The Sociology of Knowledge: An Essay in Aid of a Deeper Understanding of the History of Ideas

By W. Stark | Go to book overview

CHAPTER ONE
PRELIMINARY ORIENTATION

(a) INTRODUCTION

THERE can be few to whom it has not happened at one time or another to attend a concert, the programme of which included, first a symphony of the eighteenth century, perhaps Haydn ' Military' or Mozart ' Haffner', and then a symphony of the nineteenth century, say, Beethoven ' Eroica' or Bruckner ' Romantic'. Conductors love contrasts of this kind, and rightly so, for nothing serves better to bring out the specific excellences of a work of art than its juxtaposition with another work of art comparable in stature but different in content and in style. Now, anyone who has become aware of the great dissimilarity between the music of a Haydn or a Mozart on the one hand, and the music of a Beethoven or a Bruckner on the other, and who begins to speculate about the nature and the implications of this dissimilarity, will soon discover that it is nowhere more immediately manifest than in the third movements of the respective symphonies. Both the older and the younger composers follow the traditional andante, the slow and serious music, with light relief, to bring back a more smiling and contented mood: but whereas an eighteenth-century audience expected, and was served with, a sprightly minuet, the minuet has given place, a few decades later, to the scherzo, a movement similar in aim and inspiration, but different in form. This disappearance of the minuet which took place around the year 1800 --one might almost be tempted to say, around the year 1789--points beyond the confines of musical creation and musical thought to the wider sphere of social life and social strife. The minuet was, as everyone knows, an expression of ancien régime society and sociability; it could not survive the social order of which it was part, parcel and product; it had to vanish as soon as its historical basis dissolved and disappeared. And thus it is that a social and political revolution draws after it certain kindred developments in the realm of culture, and even in so apparently remote and independent a province of this realm as music, the most abstract of all arts, the art furthest removed from the hurly-burly of everyday events.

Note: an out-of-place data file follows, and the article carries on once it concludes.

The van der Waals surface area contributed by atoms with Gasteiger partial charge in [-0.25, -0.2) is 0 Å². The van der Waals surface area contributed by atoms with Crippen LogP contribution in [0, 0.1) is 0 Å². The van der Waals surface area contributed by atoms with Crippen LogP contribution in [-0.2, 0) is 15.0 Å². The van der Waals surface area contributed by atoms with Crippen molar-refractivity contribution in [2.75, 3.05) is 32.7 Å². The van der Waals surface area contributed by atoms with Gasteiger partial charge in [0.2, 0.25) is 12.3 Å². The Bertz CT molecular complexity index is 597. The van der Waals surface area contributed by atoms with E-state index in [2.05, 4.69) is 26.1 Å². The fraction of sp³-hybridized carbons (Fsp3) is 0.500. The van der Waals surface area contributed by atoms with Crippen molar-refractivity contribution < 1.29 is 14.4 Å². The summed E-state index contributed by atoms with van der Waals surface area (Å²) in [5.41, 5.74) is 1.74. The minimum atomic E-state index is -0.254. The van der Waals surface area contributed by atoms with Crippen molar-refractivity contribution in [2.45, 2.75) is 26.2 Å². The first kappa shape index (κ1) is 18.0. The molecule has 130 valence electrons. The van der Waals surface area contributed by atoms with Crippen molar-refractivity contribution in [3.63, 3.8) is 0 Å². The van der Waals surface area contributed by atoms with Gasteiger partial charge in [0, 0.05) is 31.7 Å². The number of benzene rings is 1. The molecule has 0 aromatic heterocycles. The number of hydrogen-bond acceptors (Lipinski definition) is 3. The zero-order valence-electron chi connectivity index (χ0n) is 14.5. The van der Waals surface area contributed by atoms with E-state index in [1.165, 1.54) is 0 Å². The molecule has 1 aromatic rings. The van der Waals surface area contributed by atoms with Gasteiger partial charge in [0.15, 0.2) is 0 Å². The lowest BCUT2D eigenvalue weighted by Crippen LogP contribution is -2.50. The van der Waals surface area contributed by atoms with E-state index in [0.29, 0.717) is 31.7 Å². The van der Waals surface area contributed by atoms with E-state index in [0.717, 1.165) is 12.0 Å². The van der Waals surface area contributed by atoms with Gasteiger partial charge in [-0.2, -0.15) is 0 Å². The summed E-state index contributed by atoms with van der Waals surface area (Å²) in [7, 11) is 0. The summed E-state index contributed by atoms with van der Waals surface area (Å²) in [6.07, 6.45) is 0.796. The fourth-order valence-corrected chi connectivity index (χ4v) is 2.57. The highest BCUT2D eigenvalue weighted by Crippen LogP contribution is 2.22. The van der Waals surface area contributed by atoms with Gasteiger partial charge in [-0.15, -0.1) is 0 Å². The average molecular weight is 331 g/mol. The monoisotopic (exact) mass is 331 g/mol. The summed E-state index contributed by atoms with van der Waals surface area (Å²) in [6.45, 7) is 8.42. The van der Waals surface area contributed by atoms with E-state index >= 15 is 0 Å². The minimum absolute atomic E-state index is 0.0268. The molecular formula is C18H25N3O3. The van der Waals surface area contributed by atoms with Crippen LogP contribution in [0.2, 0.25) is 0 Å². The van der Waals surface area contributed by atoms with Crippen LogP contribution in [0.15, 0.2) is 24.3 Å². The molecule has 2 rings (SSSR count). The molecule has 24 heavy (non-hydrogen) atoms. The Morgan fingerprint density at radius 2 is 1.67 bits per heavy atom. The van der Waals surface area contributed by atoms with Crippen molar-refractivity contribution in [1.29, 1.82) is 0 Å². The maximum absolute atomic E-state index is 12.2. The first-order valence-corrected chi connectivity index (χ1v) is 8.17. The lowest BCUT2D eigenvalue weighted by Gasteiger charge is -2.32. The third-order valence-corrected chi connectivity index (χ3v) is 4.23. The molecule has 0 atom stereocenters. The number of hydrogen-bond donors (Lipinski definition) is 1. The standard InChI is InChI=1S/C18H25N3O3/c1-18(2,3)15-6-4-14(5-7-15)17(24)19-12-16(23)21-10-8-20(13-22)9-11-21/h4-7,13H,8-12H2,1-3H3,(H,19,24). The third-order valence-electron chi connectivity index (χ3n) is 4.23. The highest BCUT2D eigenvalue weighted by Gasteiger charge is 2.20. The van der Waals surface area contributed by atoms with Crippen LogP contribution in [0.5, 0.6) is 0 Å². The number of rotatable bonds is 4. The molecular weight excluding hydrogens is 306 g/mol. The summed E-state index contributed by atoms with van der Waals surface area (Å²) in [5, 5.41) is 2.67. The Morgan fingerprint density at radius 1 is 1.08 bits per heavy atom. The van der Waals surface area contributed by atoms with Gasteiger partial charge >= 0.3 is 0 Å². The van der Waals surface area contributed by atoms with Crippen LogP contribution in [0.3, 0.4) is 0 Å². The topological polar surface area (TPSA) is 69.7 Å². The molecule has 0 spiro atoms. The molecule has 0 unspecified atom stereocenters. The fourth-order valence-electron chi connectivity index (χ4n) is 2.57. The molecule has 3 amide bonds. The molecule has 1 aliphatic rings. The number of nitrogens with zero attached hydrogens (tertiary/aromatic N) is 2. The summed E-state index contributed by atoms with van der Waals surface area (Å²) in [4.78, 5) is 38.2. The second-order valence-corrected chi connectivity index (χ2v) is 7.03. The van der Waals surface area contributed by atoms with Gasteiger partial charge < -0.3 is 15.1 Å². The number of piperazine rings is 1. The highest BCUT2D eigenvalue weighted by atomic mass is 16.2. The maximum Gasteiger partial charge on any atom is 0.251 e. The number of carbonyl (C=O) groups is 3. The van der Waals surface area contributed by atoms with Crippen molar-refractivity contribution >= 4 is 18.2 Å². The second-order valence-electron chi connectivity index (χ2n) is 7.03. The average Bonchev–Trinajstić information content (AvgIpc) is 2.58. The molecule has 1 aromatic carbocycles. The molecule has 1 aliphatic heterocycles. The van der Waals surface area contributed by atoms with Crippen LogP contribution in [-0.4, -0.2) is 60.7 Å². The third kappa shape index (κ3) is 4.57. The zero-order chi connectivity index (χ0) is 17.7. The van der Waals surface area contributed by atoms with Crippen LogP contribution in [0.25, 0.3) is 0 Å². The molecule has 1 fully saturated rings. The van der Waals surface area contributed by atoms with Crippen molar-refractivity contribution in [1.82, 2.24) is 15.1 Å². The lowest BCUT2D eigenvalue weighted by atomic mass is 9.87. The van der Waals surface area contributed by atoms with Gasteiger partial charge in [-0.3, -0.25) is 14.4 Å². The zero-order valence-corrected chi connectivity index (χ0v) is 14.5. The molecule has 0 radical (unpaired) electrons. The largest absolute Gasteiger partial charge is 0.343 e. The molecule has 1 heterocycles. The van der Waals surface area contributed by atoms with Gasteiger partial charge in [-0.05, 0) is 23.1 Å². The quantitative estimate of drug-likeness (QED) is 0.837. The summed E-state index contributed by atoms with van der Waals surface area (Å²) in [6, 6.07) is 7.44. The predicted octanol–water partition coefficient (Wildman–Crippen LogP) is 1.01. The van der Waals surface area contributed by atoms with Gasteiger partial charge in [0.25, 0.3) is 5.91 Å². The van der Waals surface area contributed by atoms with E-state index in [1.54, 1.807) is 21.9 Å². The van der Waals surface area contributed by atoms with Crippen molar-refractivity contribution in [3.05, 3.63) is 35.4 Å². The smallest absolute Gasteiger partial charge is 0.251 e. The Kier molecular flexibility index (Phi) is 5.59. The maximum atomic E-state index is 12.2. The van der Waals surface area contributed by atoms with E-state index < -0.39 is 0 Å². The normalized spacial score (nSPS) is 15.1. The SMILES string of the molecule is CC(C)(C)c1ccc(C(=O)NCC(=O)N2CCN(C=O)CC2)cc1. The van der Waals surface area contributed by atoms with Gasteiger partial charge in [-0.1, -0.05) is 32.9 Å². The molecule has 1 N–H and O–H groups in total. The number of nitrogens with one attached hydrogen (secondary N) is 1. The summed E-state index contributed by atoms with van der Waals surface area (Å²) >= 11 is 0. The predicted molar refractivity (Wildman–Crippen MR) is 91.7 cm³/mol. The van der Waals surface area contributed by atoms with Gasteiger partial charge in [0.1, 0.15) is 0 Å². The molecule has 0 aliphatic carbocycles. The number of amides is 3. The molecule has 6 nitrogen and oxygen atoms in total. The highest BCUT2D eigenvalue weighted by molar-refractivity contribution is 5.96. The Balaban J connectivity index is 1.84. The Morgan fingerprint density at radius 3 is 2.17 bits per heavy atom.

-3-

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